Questions about pancreatic cancer research

What is research?

Research is the process of conducting an investigation to solve a problem, increase knowledge or create something new. Medical research examines the causes, diagnosis and treatment of disease. Pancreatic cancer research aims to discover why the disease happens and how to prevent it, signs and symptoms, best treatments and how to improve quality of life for patients during their disease and beyond. Research is broken down into a number of stages and it can take many years to get from an idea to a result. Research does not always end in a positive outcome or result in a new medicine or insight; many studies fail to show effective results.  

Why does research matter?

Without research, medications and treatments for many diseases would not exist. Every time you see a doctor, pharmacist or nurse, their advice is based on the results of medical research. Research helps us to know if medications work, how medications should be taken and any side effects. It can tell us about the causes of disease, who may be more likely to get diseases and how to prevent them. Without research, a lot of the treatments and care that we are used to would not be there or would not work as effectively.  

What research takes place for pancreatic cancer?

Research for pancreatic cancer can be broken down into a number of categories. The disease is not well understood and therefore researchers may focus on different aspects of causes, development, growth and treatments. Research is wide ranging and at any time, many studies will be taking place across the UK, Europe and worldwide.  

Research into pancreatic cancer focuses on many different aspects of the disease; 

  • Research into the causes of pancreatic cancer and why some people’s chances of getting the disease are higher than others. Examples of this include research into family history or the link between the disease and smoking.
  • Research into how the cancer forms and develops. This may involve looking at the cell types in the tumour or early warning signs such as biomarkers.
  • Finding new treatments for the disease or improving existing treatments. Research also takes place into how to make treatments more effective against the disease, for example by delivering them to where the tumour is more effectively.  
  • Finding new ways to manage the symptoms of the disease and side affects of treatment to give patients the best possible quality of life.  

Why is there no screening test for pancreatic cancer?

Screening tests for cancer need to be able to do the following things; 

  • Be able to detect any cancers or changes that may lead to cancer whilst also accurately identifying when no cancer is present.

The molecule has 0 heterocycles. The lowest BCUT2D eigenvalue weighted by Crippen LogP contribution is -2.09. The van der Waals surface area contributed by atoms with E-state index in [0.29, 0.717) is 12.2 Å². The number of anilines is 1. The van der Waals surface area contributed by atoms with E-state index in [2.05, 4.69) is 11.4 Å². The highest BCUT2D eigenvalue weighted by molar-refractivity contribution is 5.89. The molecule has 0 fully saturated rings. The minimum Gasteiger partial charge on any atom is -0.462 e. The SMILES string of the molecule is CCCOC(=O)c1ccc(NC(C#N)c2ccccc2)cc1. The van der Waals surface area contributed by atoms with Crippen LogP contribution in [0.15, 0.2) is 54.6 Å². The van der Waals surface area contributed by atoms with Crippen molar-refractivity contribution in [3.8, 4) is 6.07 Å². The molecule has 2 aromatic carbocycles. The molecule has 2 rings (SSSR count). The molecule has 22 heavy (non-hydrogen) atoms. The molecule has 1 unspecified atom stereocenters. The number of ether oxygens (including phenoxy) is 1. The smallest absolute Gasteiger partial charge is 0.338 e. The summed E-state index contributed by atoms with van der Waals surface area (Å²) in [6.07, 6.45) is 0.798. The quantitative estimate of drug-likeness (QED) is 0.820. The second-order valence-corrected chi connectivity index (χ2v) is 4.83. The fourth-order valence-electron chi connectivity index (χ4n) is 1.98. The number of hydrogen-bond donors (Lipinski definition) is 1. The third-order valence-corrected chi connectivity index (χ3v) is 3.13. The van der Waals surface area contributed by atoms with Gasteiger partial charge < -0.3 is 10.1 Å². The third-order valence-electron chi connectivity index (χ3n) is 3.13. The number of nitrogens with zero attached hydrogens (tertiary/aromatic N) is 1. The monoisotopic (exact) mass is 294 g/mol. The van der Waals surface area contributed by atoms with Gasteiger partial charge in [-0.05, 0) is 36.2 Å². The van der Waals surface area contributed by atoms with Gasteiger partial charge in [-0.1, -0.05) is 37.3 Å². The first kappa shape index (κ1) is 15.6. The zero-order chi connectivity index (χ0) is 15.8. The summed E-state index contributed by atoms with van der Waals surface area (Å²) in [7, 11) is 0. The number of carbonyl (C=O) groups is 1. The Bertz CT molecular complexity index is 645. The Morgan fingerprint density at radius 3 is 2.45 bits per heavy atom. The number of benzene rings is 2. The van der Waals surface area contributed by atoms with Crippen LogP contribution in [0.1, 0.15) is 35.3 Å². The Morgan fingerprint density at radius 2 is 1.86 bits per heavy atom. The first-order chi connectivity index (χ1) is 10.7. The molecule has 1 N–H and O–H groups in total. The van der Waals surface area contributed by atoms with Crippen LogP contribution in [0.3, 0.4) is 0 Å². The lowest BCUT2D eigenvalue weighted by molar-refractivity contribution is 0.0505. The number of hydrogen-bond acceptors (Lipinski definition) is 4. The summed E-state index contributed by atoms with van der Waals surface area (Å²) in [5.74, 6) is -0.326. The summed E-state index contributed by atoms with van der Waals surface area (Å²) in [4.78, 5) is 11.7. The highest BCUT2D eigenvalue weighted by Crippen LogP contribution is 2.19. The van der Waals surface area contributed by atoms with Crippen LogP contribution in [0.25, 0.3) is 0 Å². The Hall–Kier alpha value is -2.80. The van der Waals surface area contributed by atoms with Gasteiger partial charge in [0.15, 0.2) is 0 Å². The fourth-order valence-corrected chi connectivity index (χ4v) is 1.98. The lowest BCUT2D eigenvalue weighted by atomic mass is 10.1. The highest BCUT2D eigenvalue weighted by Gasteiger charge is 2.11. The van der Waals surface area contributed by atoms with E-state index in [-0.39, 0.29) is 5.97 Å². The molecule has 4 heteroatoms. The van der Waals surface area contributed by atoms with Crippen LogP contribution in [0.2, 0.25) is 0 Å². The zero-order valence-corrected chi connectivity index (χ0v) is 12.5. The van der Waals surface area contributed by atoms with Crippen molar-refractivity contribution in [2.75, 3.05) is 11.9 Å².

• The test needs to not be invasive or cause side effects that would stop people from taking the test 
  • It needs to be cost effective for the NHS. For rarer cancers, the benefit of the screening has to outweigh the cost and potential harm in taking part, including the harm from any worry caused.  

Screening may be offered to select groups in rare cancers, and researchers are always looking for new ways to detect disease. An organisation called EUROPAC is involved with researching pancreatic cancer and screening. It runs a screening programme for those people who are over 40 at high risk due to a family history of pancreatic cancer and gene mutations (such as BRCA 2).   

At present there is no reliable test for detecting pancreatic cancer at an early stage for everyone in the population. The pancreas is deep within the body making it hard to visualise and changes that occur at the start of pancreatic cancer need to be specific to the disease and happen to everyone so they can be reliably detected. This is one of the areas that research is focused on. 

What are the barriers to pancreatic cancer research?

There is increasingly more research into pancreatic cancer, however the condition receives only around 3% of overall cancer funding and less research takes place than some other conditions. 

Furthermore, pancreatic cancer is difficult to diagnose and treat. The symptoms can be vague and difficult to identify. Each person’s tumour is unique and therefore finding a test or treatments that work for everyone is a challenge. 

Another issue for research in general is that many patients are not recruited for clinical trials. The exact reasons for this are unclear, in some cases it may be that patients are not fit enough to take part in a long research study or that patients and doctors are unaware of their local trials. Many people with pancreatic cancer are diagnosed late, once their disease has already spread so it can be difficult to research areas related to early diagnosis and effective treatments.  

Research that does take place needs to cover a wide range of areas, but there are some areas of progress. For example, studies examining the link between diabetes and pancreatic cancer are taking place in Liverpool that began with a small fund from Pancreatic Cancer Action and have now resulted in a large £2.17 million Cancer Research UK funded study.